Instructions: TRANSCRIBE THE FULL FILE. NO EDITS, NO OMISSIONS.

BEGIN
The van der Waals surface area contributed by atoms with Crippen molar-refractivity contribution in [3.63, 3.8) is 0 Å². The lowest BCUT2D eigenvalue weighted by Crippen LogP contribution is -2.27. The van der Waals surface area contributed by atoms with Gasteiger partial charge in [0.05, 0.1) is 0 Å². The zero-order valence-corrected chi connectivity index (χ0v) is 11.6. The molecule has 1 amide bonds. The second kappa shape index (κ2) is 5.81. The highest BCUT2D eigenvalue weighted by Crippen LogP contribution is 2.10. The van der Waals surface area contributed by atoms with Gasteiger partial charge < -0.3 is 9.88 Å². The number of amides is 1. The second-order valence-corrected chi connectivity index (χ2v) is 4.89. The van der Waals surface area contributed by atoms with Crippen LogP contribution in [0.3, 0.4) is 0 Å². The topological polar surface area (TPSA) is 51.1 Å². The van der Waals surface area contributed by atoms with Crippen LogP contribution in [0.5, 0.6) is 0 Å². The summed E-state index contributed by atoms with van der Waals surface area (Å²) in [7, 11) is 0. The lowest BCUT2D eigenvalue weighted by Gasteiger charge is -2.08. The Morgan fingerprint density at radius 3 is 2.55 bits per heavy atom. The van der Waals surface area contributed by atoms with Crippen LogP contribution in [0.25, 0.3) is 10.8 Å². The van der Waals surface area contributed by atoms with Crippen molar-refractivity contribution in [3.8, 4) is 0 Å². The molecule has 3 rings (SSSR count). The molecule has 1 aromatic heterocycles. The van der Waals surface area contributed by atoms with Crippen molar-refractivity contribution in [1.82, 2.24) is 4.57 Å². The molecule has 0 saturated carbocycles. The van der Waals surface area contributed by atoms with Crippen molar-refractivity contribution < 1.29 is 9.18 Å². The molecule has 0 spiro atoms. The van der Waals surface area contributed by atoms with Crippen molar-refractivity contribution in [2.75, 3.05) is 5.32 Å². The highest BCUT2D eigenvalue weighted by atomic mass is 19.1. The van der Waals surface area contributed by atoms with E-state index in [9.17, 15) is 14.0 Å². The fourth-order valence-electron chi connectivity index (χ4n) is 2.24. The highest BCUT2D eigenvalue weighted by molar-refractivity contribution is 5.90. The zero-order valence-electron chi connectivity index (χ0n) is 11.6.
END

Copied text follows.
The van der Waals surface area contributed by atoms with Crippen molar-refractivity contribution in [3.63, 3.8) is 0 Å². The lowest BCUT2D eigenvalue weighted by Crippen LogP contribution is -2.27. The van der Waals surface area contributed by atoms with Gasteiger partial charge in [0.05, 0.1) is 0 Å². The zero-order valence-corrected chi connectivity index (χ0v) is 11.6. The molecule has 1 amide bonds. The second kappa shape index (κ2) is 5.81. The highest BCUT2D eigenvalue weighted by Crippen LogP contribution is 2.10. The van der Waals surface area contributed by atoms with Gasteiger partial charge < -0.3 is 9.88 Å². The number of amides is 1. The second-order valence-corrected chi connectivity index (χ2v) is 4.89. The van der Waals surface area contributed by atoms with Crippen LogP contribution in [0.3, 0.4) is 0 Å². The topological polar surface area (TPSA) is 51.1 Å². The van der Waals surface area contributed by atoms with Crippen LogP contribution in [0.5, 0.6) is 0 Å². The summed E-state index contributed by atoms with van der Waals surface area (Å²) in [7, 11) is 0. The lowest BCUT2D eigenvalue weighted by Gasteiger charge is -2.08. The Morgan fingerprint density at radius 3 is 2.55 bits per heavy atom. The van der Waals surface area contributed by atoms with Crippen LogP contribution in [0.25, 0.3) is 10.8 Å². The van der Waals surface area contributed by atoms with Crippen molar-refractivity contribution in [3.8, 4) is 0 Å². The molecule has 3 rings (SSSR count). The molecule has 1 aromatic heterocycles. The van der Waals surface area contributed by atoms with Crippen molar-refractivity contribution in [1.82, 2.24) is 4.57 Å². The molecule has 0 saturated carbocycles. The van der Waals surface area contributed by atoms with Crippen molar-refractivity contribution < 1.29 is 9.18 Å². The molecule has 0 spiro atoms. The van der Waals surface area contributed by atoms with Crippen molar-refractivity contribution in [2.75, 3.05) is 5.32 Å². The highest BCUT2D eigenvalue weighted by atomic mass is 19.1. The van der Waals surface area contributed by atoms with E-state index in [9.17, 15) is 14.0 Å². The fourth-order valence-electron chi connectivity index (χ4n) is 2.24. The highest BCUT2D eigenvalue weighted by molar-refractivity contribution is 5.90. The zero-order valence-electron chi connectivity index (χ0n) is 11.6.